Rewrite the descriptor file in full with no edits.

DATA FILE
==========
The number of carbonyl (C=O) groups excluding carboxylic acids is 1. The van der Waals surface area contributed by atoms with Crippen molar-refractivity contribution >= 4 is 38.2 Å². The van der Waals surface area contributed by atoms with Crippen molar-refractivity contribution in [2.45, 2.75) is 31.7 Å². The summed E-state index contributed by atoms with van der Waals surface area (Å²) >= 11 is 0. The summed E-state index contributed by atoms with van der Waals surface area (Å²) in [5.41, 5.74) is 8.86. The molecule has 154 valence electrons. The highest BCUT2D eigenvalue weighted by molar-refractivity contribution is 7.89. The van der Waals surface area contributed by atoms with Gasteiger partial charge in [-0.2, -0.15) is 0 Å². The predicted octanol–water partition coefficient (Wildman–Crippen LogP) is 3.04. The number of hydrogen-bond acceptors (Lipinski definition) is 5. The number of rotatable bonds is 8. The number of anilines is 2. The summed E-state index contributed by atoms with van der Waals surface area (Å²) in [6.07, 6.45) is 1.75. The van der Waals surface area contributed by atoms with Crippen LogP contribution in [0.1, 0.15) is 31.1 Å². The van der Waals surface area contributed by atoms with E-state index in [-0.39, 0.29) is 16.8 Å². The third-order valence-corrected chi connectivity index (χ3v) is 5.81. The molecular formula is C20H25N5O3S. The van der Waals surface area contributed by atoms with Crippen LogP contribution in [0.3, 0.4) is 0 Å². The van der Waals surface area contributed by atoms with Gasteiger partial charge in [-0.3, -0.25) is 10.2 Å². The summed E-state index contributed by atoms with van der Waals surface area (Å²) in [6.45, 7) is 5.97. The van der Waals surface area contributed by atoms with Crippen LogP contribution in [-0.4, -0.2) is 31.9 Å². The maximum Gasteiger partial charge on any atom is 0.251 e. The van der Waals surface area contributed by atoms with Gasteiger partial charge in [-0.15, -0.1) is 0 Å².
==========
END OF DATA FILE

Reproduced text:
The number of carbonyl (C=O) groups excluding carboxylic acids is 1. The van der Waals surface area contributed by atoms with Crippen molar-refractivity contribution >= 4 is 38.2 Å². The van der Waals surface area contributed by atoms with Crippen molar-refractivity contribution in [2.45, 2.75) is 31.7 Å². The summed E-state index contributed by atoms with van der Waals surface area (Å²) >= 11 is 0. The summed E-state index contributed by atoms with van der Waals surface area (Å²) in [5.41, 5.74) is 8.86. The molecule has 154 valence electrons. The highest BCUT2D eigenvalue weighted by molar-refractivity contribution is 7.89. The van der Waals surface area contributed by atoms with Gasteiger partial charge in [-0.2, -0.15) is 0 Å². The predicted octanol–water partition coefficient (Wildman–Crippen LogP) is 3.04. The number of hydrogen-bond acceptors (Lipinski definition) is 5. The number of rotatable bonds is 8. The number of anilines is 2. The summed E-state index contributed by atoms with van der Waals surface area (Å²) in [6.07, 6.45) is 1.75. The van der Waals surface area contributed by atoms with Crippen LogP contribution in [0.1, 0.15) is 31.1 Å². The van der Waals surface area contributed by atoms with E-state index in [-0.39, 0.29) is 16.8 Å². The third-order valence-corrected chi connectivity index (χ3v) is 5.81. The molecular formula is C20H25N5O3S. The van der Waals surface area contributed by atoms with Crippen LogP contribution in [0.3, 0.4) is 0 Å². The van der Waals surface area contributed by atoms with Gasteiger partial charge in [-0.3, -0.25) is 10.2 Å². The summed E-state index contributed by atoms with van der Waals surface area (Å²) in [6.45, 7) is 5.97. The van der Waals surface area contributed by atoms with Crippen LogP contribution in [-0.4, -0.2) is 31.9 Å². The maximum Gasteiger partial charge on any atom is 0.251 e. The van der Waals surface area contributed by atoms with Gasteiger partial charge in [-0.15, -0.1) is 0 Å².